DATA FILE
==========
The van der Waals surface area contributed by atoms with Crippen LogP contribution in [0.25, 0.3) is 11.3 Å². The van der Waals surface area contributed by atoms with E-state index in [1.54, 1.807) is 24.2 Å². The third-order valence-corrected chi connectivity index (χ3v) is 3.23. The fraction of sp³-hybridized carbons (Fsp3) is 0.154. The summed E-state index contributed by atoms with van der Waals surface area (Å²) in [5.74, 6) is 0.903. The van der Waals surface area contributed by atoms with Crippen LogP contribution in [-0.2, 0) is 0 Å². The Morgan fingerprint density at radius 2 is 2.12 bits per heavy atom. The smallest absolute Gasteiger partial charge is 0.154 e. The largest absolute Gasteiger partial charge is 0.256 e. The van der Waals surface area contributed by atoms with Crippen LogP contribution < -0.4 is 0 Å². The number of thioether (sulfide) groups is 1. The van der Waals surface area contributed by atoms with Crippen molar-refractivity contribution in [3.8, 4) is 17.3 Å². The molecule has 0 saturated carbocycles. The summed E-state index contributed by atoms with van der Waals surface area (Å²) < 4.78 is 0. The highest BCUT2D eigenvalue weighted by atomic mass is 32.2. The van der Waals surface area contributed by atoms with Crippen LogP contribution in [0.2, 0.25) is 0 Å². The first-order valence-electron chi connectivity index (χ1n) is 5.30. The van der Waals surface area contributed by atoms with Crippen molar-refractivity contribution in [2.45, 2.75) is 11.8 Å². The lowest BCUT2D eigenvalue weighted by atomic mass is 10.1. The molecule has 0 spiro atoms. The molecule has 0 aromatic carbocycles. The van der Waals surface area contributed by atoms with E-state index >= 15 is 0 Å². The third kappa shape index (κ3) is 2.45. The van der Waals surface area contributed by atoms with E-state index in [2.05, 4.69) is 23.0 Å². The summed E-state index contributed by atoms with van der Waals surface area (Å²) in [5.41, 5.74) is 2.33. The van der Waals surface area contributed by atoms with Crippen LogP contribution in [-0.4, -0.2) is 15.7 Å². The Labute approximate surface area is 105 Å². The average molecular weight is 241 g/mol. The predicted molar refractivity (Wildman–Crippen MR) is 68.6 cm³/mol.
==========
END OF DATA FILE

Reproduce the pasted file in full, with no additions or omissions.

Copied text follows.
The van der Waals surface area contributed by atoms with Crippen LogP contribution in [0.25, 0.3) is 11.3 Å². The van der Waals surface area contributed by atoms with E-state index in [1.54, 1.807) is 24.2 Å². The third-order valence-corrected chi connectivity index (χ3v) is 3.23. The fraction of sp³-hybridized carbons (Fsp3) is 0.154. The summed E-state index contributed by atoms with van der Waals surface area (Å²) in [5.74, 6) is 0.903. The van der Waals surface area contributed by atoms with Crippen LogP contribution in [-0.2, 0) is 0 Å². The Morgan fingerprint density at radius 2 is 2.12 bits per heavy atom. The smallest absolute Gasteiger partial charge is 0.154 e. The largest absolute Gasteiger partial charge is 0.256 e. The van der Waals surface area contributed by atoms with Crippen LogP contribution < -0.4 is 0 Å². The number of thioether (sulfide) groups is 1. The van der Waals surface area contributed by atoms with Crippen molar-refractivity contribution in [3.8, 4) is 17.3 Å². The molecule has 0 saturated carbocycles. The summed E-state index contributed by atoms with van der Waals surface area (Å²) < 4.78 is 0. The highest BCUT2D eigenvalue weighted by atomic mass is 32.2. The van der Waals surface area contributed by atoms with Crippen LogP contribution in [0.2, 0.25) is 0 Å². The first-order valence-electron chi connectivity index (χ1n) is 5.30. The van der Waals surface area contributed by atoms with Crippen molar-refractivity contribution in [2.45, 2.75) is 11.8 Å². The lowest BCUT2D eigenvalue weighted by atomic mass is 10.1. The molecule has 0 spiro atoms. The molecule has 0 aromatic carbocycles. The van der Waals surface area contributed by atoms with E-state index >= 15 is 0 Å². The third kappa shape index (κ3) is 2.45. The van der Waals surface area contributed by atoms with E-state index in [2.05, 4.69) is 23.0 Å². The summed E-state index contributed by atoms with van der Waals surface area (Å²) in [5.41, 5.74) is 2.33. The van der Waals surface area contributed by atoms with Crippen LogP contribution in [-0.4, -0.2) is 15.7 Å². The Labute approximate surface area is 105 Å². The average molecular weight is 241 g/mol. The predicted molar refractivity (Wildman–Crippen MR) is 68.6 cm³/mol.